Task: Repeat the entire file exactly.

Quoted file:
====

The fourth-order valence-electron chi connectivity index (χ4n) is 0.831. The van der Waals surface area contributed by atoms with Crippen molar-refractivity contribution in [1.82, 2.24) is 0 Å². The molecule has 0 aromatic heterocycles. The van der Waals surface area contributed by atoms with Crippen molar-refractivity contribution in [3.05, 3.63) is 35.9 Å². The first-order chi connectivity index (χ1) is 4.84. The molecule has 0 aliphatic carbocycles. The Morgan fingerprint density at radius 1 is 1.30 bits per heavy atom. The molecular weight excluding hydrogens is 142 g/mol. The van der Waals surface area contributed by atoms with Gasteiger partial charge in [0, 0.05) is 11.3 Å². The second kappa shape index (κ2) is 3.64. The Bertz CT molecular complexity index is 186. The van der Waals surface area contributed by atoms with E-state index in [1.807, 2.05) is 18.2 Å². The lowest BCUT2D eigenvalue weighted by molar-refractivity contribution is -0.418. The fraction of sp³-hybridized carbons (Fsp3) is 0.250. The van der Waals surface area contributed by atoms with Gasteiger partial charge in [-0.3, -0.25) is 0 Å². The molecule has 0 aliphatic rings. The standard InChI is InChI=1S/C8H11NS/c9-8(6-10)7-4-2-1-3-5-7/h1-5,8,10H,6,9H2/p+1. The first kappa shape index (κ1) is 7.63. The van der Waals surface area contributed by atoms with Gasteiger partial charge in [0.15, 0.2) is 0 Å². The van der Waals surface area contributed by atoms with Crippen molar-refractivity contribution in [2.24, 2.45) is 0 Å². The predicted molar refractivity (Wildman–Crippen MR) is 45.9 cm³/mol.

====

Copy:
The fourth-order valence-electron chi connectivity index (χ4n) is 0.831. The van der Waals surface area contributed by atoms with Crippen molar-refractivity contribution in [1.82, 2.24) is 0 Å². The molecule has 0 aromatic heterocycles. The van der Waals surface area contributed by atoms with Crippen molar-refractivity contribution in [3.05, 3.63) is 35.9 Å². The first-order chi connectivity index (χ1) is 4.84. The molecule has 0 aliphatic carbocycles. The Morgan fingerprint density at radius 1 is 1.30 bits per heavy atom. The molecular weight excluding hydrogens is 142 g/mol. The van der Waals surface area contributed by atoms with Gasteiger partial charge in [0, 0.05) is 11.3 Å². The second kappa shape index (κ2) is 3.64. The Bertz CT molecular complexity index is 186. The van der Waals surface area contributed by atoms with E-state index in [1.807, 2.05) is 18.2 Å². The lowest BCUT2D eigenvalue weighted by molar-refractivity contribution is -0.418. The fraction of sp³-hybridized carbons (Fsp3) is 0.250. The van der Waals surface area contributed by atoms with Gasteiger partial charge in [-0.3, -0.25) is 0 Å². The molecule has 0 aliphatic rings. The standard InChI is InChI=1S/C8H11NS/c9-8(6-10)7-4-2-1-3-5-7/h1-5,8,10H,6,9H2/p+1. The first kappa shape index (κ1) is 7.63. The van der Waals surface area contributed by atoms with Gasteiger partial charge in [0.15, 0.2) is 0 Å². The van der Waals surface area contributed by atoms with Crippen molar-refractivity contribution in [2.24, 2.45) is 0 Å². The predicted molar refractivity (Wildman–Crippen MR) is 45.9 cm³/mol.